The firm behind the service is vigorously denying the critique, which includes claims that a doctor was found to be inappropriately prescribing sleeping disorder drugs.
GPs were found to be offering medicines like strong sedatives and painkillers, despite them being on a proscribed list, says the study.
Inspectors uncovered 137 instances in the past 12 months where a “do not prescribe” drug was prescribed. Push Doctor was found to have had an “ineffective system” for identifying and acting on these errors.
The company told healthcare news site HSJ that the CQC audit had a “large number of factual inaccuracies, which we are working on with the CQC currently to correct”.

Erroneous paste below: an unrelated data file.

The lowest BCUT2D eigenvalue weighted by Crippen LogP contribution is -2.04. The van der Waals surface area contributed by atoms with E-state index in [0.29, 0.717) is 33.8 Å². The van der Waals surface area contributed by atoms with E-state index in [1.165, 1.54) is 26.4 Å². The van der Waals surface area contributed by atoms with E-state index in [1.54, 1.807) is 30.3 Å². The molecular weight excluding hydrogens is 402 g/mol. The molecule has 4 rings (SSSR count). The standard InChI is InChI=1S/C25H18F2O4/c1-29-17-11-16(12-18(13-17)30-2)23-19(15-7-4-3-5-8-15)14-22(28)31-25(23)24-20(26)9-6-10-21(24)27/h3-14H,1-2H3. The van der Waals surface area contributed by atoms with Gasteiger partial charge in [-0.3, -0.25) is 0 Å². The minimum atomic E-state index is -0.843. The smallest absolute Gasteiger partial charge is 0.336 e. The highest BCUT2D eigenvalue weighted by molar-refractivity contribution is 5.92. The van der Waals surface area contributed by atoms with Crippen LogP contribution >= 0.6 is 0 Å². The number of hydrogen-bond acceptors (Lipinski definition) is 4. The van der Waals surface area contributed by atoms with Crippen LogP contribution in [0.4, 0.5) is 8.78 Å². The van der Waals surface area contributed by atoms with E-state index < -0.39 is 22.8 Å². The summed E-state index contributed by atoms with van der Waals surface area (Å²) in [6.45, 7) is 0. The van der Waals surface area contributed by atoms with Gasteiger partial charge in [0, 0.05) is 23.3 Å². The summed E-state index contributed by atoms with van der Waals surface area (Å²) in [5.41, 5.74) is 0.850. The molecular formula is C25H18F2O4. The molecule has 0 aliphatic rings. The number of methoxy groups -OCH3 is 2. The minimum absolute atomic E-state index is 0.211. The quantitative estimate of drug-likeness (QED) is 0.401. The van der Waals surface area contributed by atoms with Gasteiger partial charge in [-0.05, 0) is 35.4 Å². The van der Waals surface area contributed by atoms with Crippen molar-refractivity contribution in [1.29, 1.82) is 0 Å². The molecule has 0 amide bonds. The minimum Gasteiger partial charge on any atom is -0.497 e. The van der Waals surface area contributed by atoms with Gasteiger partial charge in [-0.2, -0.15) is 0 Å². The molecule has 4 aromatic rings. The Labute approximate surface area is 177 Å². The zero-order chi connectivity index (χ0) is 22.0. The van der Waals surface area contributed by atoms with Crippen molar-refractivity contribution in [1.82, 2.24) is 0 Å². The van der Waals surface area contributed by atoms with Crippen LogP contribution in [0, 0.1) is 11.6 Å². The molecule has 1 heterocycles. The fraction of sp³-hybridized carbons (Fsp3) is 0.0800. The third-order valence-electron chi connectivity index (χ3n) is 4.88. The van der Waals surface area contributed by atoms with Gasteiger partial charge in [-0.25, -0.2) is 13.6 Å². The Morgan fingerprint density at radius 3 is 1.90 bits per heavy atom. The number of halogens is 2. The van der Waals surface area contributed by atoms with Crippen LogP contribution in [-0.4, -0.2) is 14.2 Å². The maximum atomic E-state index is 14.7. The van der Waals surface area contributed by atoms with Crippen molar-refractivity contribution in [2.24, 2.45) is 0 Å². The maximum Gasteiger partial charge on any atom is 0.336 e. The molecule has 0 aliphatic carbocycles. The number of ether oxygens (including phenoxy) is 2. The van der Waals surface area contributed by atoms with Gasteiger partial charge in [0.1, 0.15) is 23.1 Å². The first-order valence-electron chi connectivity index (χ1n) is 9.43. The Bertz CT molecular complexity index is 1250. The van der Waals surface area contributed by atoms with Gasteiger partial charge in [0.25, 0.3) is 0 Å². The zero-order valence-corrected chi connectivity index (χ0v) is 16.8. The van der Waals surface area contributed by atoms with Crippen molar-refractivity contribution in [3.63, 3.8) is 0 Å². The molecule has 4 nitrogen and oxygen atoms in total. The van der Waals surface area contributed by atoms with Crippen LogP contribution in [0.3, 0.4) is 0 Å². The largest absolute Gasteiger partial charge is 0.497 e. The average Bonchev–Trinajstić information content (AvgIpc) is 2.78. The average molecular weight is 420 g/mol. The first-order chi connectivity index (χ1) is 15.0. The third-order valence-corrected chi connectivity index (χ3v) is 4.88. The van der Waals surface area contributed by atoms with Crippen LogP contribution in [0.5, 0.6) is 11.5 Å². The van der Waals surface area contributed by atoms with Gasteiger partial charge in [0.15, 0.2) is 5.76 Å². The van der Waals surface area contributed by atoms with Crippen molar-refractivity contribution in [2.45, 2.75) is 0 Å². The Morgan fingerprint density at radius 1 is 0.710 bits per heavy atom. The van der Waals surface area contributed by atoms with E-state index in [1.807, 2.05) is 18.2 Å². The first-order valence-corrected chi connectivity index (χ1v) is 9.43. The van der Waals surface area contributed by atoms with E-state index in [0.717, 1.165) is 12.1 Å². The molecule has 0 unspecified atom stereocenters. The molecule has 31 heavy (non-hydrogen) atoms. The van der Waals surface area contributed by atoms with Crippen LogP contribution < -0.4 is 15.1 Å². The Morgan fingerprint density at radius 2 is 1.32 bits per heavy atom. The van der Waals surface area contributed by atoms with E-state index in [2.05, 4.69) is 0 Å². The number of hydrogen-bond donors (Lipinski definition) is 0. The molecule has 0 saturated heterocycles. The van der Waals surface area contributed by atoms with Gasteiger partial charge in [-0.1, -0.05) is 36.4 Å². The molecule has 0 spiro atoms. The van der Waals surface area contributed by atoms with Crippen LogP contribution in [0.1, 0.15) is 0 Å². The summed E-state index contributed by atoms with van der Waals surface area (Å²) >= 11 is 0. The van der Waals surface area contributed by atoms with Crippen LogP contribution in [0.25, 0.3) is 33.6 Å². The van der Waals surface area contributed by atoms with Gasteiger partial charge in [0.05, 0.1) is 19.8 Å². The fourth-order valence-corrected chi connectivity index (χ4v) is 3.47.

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The news could signal problems for the growing number of such online GP support systems, with the body potentially issuing reports on the 39 active in the UK market right now, though at least one, Babylon Doctor, passed its CQC probe in 2016.
That success could prove to be an exception, though, as HSJ says “several other digital provider inspections have been published raising serious failings in care, mostly around verifying patient identity and health when prescribing medicines”.
Push Doctor says it will continue to work closely with the CQC to ensure its meets the necessary guidelines.
The Care Quality Commission is the independent regulator of health and social care in England, set up to monitor, inspect and regulate health and social care services.